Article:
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Illustration by Peter Oumanski for TIME

Most men know that submerging their nether-parts in hot water can mean bad news for baby-making. And of course, the question of a hot tub’s water-to-urine ratio is a constant concern. But usual suspects aside, some very scary health issues have been linked to hot tub use.

“We call it ‘hot tub lung,’” says Dr. Cecile Rose, an environmental and respiratory health expert at National Jewish Health, a medical center in Denver. Rose is describing a type of lung inflammation that she and other researchers have linked to hot tubs. A specific kind of bacteria found in public water systems—called Nontuberculous mycobacteria—ends up in the mist produced when you switch on a tub’s bubbles.

“When you turn on the jets, this bacteria becomes aerosolized, and you inhale it,” Rose explains. Once it reaches your lungs, the bacteria can cause symptoms like fever andshortness of breath. If you continue to use your tub, the inflammation persists and worsens, and can cause lasting fatigue, weight loss and other more serious side effects. “A lot of doctors don’t ask if a person with these symptoms has been using a hot tub, and people become very sick,” Rose says. “If you keep using your tub, taking antibiotics or steroids won’t do any good.”

Even if you never use the bubble jets, you may still be at risk for so-called hot tub lung. “The jets are a very efficient delivery system, but that doesn’t mean turning them off is safe,” Rose adds. And no, you can’t just crank up your water supply’s chlorine and bromine disinfectant levels. Too much of those can lead to respiratory issues too, Rose adds.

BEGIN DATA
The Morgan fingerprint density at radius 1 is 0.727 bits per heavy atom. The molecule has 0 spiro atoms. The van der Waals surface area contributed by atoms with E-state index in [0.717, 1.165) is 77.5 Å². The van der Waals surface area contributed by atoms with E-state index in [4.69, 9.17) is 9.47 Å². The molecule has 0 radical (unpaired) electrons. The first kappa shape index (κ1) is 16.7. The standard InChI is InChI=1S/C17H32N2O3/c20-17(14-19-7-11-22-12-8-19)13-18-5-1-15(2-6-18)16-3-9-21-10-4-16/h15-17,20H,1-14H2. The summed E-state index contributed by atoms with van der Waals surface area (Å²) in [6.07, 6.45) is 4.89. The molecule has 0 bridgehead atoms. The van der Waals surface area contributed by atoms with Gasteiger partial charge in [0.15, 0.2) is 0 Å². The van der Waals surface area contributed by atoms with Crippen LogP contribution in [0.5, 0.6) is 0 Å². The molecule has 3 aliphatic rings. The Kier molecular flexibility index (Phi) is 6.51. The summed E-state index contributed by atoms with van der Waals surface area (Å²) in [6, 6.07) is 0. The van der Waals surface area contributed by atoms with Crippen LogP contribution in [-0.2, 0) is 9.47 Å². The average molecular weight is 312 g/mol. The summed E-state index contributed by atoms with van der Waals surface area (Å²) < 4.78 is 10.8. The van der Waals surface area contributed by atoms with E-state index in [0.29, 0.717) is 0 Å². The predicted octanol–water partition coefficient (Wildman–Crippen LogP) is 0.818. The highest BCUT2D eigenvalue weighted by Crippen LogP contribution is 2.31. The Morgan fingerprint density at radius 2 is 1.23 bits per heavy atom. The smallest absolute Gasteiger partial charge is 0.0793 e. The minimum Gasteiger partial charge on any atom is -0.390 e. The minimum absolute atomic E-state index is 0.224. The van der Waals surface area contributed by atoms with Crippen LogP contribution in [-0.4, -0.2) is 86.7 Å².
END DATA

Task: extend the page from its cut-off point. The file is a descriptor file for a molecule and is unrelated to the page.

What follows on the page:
More bad news: Mycobacteria aren’t your only unwelcome bathing buddies. Another type of bacteria called Pseudomonas can cause eye, ear and skin irritations, Rose says. She also mentions a germ called Legionella that can lead to Legionnaire’s disease—a severe form of pneumonia. Like mycobacteria, Legionella gets into your system through mist or steam inhalation, according to the Centers for Disease Control and Prevention (CDC).

“People with compromised immune systems—older adults, those with diabetes or on chemotherapy drugs—are most at risk, and the mortality rates associated with Legionnaire’s are actually quite high,” Rose explains.

That’s not all. A study in the Journal of the American Medical Association found the virus that leads to genital herpes can survive for hours on the plastic seats you’ll find in some hot tubs.

Blame the hot water temperature for most of these health hazards. Just as you enjoy a toasty soak, bacteria and germs thrive in the cozy comforts of warm water, Rose says. A report on Legionella from the CDC says higher water temperatures make it more difficult to maintain the proper disinfectant levels required to kill off the microscopic creepy crawlies that can make you ill.

That doesn’t mean all hot tubs are sickness-spreading cesspools. If you own your own tub, and you’re rigorous about cleaning it frequently, changing the water and checking its disinfectant levels, you can probably breathe easy. (Literally.) But when it comes to public pools, you might be taking a risk every time you slide down into those invitingly frothy bubbles.

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